- National Geographic says that if we keep increasing our plastic waste at its current rate, by 2050, there’ll be 12 billion metric tons of plastic in landfills. CRAZY!!!
- Plastic is killing 1 million seabirds and animals every minute.
- Over the last ten years, we’ve produced more plastic than during the whole last century. Another unbelievable fact. Even so, I remember exactly when this plastic shift happened. I’ll never forget how I was a little girl in the 1st grade going to school with her glass bottle.
Suddenly, one day all the kids started to bring their innovative, super cool, light, plastic bottles. That time my family lived on a very tight budget and we couldn’t afford to buy plastic bottles ( it used to be the more expensive option in Slovakia).
I used to envy all the kids with their plastics and felt ashamed for my glass bottle. Yet, I wasn’t realizing that the smart, cool kid was after all me! Haha.
- It takes 500 – 1000 years for plastic to degrade. Yes, yes plastic apparently is the true long-lasting material. Surprisingly, not many people know this. Not even those in developed countries, not to mention the ones in the third world’s.
When I traveled around Indonesia, the biggest shock I experienced was the amount of plastic. I’ve never in my life seen so much of it! For example, right in there most people don’t know that plastic never fully degrades.
According to my friend, local Indonesian environmentalist, not so long ago they used to use palm tree leaf or banana leaf as a packaging for everything. Once the plastic wave hit, they converted to plastic and they keep treating it the same way as the banana leaf. They don’t know it won’t fully degrade in the landfill.
I’m not saying anything bad about Indonesians, their intention isn’t bad. Most of them only don’t know. Also, there are definitely many exceptions.
On the other side, we aren’t any better! We have all the knowledge, all the abilities to treat our waste different way, yet most of us are just so lazy and ignorant that we end up treating it the very same way, sending it into the landfill.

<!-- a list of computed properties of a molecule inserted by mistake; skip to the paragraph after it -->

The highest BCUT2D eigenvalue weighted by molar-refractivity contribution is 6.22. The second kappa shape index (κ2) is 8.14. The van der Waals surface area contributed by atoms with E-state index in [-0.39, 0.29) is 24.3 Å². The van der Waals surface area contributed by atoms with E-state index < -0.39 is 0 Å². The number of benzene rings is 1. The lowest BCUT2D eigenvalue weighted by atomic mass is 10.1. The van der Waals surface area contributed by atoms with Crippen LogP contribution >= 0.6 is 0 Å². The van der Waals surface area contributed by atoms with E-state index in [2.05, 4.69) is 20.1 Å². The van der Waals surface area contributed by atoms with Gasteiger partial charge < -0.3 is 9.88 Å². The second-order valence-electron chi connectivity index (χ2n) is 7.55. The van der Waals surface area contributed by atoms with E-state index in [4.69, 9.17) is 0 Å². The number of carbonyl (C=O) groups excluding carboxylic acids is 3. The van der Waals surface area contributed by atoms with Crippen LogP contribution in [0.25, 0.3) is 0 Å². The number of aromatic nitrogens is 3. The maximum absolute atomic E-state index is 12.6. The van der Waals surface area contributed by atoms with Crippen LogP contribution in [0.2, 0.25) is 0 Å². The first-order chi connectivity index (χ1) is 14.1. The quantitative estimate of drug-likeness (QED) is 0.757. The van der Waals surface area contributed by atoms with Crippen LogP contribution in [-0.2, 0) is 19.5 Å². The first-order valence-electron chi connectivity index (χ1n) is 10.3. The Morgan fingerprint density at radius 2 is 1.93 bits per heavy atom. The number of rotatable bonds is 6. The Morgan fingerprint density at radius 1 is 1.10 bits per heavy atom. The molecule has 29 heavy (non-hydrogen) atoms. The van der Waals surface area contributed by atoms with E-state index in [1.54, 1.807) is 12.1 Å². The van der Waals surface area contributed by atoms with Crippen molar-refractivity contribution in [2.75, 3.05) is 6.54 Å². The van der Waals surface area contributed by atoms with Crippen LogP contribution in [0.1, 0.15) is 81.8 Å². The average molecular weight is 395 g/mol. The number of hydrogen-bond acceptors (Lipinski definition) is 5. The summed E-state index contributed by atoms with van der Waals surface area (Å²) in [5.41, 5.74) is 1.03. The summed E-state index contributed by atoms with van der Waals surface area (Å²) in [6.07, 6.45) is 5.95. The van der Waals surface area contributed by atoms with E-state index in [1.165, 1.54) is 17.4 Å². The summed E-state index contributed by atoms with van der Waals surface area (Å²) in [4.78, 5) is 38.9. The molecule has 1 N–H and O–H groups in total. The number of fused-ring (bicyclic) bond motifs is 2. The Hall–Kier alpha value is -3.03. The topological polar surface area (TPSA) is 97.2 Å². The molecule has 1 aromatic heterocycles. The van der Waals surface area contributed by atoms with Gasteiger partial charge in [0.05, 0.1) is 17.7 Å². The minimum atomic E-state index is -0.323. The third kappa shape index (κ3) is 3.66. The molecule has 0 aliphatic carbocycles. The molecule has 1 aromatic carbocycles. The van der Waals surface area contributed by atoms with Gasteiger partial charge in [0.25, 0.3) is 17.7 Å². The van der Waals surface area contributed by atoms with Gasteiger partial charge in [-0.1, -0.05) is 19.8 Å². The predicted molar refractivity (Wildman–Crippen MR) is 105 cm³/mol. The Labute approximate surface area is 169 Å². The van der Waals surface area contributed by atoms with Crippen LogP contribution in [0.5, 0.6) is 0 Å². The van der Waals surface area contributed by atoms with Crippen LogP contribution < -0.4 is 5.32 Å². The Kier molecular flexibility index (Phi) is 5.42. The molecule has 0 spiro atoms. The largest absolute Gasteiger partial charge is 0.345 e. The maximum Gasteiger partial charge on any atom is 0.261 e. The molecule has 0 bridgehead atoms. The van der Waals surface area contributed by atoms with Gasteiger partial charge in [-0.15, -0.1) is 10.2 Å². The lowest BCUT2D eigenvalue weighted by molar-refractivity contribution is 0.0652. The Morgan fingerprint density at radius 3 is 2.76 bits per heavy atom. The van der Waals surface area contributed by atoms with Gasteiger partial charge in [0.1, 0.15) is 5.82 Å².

- Every piece of plastic that was ever made still exists in some form. Especially the biggest rebel polystyrene that we use for our beloved takeouts.
- Six out of seven marine turtles are in danger because of the marine plastics and 100 000 of them die annually. There are several campaigns, NGOs around the world that help save sea turtles. The animals that have been here the longest. All of a sudden, plastic comes in and they’re dying.
The Bali sea turtle society saves thousands of turtle eggs and lets them into the ocean when the baby turtles are old enough to face the real world. However, The Bali sea turtle society claims that only a few of them survive.
Don’t worry. With our and your effort too, it’s all going to be good again!
I don’t mean to be depressing like all those documentaries on Tv. There are heaps of us working our butts off to make a change. In fact, you might have noticed that zero-waste and plastic-free products, services are becoming highly trendy nowadays. Even Bratislava (a city 100 years behind in everything) is getting its very own bulk stores and package free options.
More and more people prefer choosing eco-friendly products. Or not choosing any at all. You’re not alone in this. 😉
So if you’re ready to make a difference, and join us for the challenge of the plastic-free diet, make sure to read my PART 2! I give you all the necessary details, my personal tips, and insights.
Stay tuned, and as always enjoy the journey!